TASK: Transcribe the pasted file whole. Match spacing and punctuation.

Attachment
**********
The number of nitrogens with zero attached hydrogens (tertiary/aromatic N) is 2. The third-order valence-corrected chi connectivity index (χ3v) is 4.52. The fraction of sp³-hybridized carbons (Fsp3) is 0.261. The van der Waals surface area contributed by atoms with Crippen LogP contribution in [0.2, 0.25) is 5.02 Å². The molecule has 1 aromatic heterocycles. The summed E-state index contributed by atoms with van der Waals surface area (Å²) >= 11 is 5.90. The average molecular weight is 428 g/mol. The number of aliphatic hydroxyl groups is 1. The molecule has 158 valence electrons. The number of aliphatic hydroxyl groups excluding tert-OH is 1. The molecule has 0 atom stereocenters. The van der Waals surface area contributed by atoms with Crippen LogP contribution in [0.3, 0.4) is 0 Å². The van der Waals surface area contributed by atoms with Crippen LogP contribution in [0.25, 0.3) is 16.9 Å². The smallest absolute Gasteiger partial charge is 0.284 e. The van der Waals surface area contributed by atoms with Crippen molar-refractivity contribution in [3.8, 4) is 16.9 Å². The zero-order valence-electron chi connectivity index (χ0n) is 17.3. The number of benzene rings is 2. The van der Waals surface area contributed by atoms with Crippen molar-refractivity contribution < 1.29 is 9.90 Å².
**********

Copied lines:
The number of nitrogens with zero attached hydrogens (tertiary/aromatic N) is 2. The third-order valence-corrected chi connectivity index (χ3v) is 4.52. The fraction of sp³-hybridized carbons (Fsp3) is 0.261. The van der Waals surface area contributed by atoms with Crippen LogP contribution in [0.2, 0.25) is 5.02 Å². The molecule has 1 aromatic heterocycles. The summed E-state index contributed by atoms with van der Waals surface area (Å²) >= 11 is 5.90. The average molecular weight is 428 g/mol. The number of aliphatic hydroxyl groups is 1. The molecule has 158 valence electrons. The number of aliphatic hydroxyl groups excluding tert-OH is 1. The molecule has 0 atom stereocenters. The van der Waals surface area contributed by atoms with Crippen LogP contribution in [0.3, 0.4) is 0 Å². The van der Waals surface area contributed by atoms with Crippen LogP contribution in [0.25, 0.3) is 16.9 Å². The smallest absolute Gasteiger partial charge is 0.284 e. The van der Waals surface area contributed by atoms with Crippen molar-refractivity contribution in [3.8, 4) is 16.9 Å². The zero-order valence-electron chi connectivity index (χ0n) is 17.3. The number of benzene rings is 2. The van der Waals surface area contributed by atoms with Crippen molar-refractivity contribution < 1.29 is 9.90 Å².